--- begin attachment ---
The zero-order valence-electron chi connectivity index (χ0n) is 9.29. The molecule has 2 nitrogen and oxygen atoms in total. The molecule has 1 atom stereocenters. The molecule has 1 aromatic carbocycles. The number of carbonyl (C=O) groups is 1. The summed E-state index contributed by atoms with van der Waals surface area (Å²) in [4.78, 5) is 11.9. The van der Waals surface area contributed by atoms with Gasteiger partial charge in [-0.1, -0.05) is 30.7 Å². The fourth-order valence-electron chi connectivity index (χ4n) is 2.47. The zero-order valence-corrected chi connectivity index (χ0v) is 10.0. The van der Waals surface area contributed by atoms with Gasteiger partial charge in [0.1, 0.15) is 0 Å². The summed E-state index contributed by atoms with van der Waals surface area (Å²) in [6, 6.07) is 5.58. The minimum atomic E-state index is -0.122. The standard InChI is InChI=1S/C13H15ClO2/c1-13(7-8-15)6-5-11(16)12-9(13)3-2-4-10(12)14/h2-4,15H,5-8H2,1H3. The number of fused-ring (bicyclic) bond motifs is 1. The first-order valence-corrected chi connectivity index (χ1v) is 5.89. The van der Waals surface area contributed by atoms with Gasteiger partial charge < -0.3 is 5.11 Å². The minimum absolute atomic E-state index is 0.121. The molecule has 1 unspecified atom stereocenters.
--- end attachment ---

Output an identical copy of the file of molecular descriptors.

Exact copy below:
The zero-order valence-electron chi connectivity index (χ0n) is 9.29. The molecule has 2 nitrogen and oxygen atoms in total. The molecule has 1 atom stereocenters. The molecule has 1 aromatic carbocycles. The number of carbonyl (C=O) groups is 1. The summed E-state index contributed by atoms with van der Waals surface area (Å²) in [4.78, 5) is 11.9. The van der Waals surface area contributed by atoms with Gasteiger partial charge in [-0.1, -0.05) is 30.7 Å². The fourth-order valence-electron chi connectivity index (χ4n) is 2.47. The zero-order valence-corrected chi connectivity index (χ0v) is 10.0. The van der Waals surface area contributed by atoms with Gasteiger partial charge in [0.1, 0.15) is 0 Å². The summed E-state index contributed by atoms with van der Waals surface area (Å²) in [6, 6.07) is 5.58. The minimum atomic E-state index is -0.122. The standard InChI is InChI=1S/C13H15ClO2/c1-13(7-8-15)6-5-11(16)12-9(13)3-2-4-10(12)14/h2-4,15H,5-8H2,1H3. The number of fused-ring (bicyclic) bond motifs is 1. The first-order valence-corrected chi connectivity index (χ1v) is 5.89. The van der Waals surface area contributed by atoms with Gasteiger partial charge < -0.3 is 5.11 Å². The minimum absolute atomic E-state index is 0.121. The molecule has 1 unspecified atom stereocenters.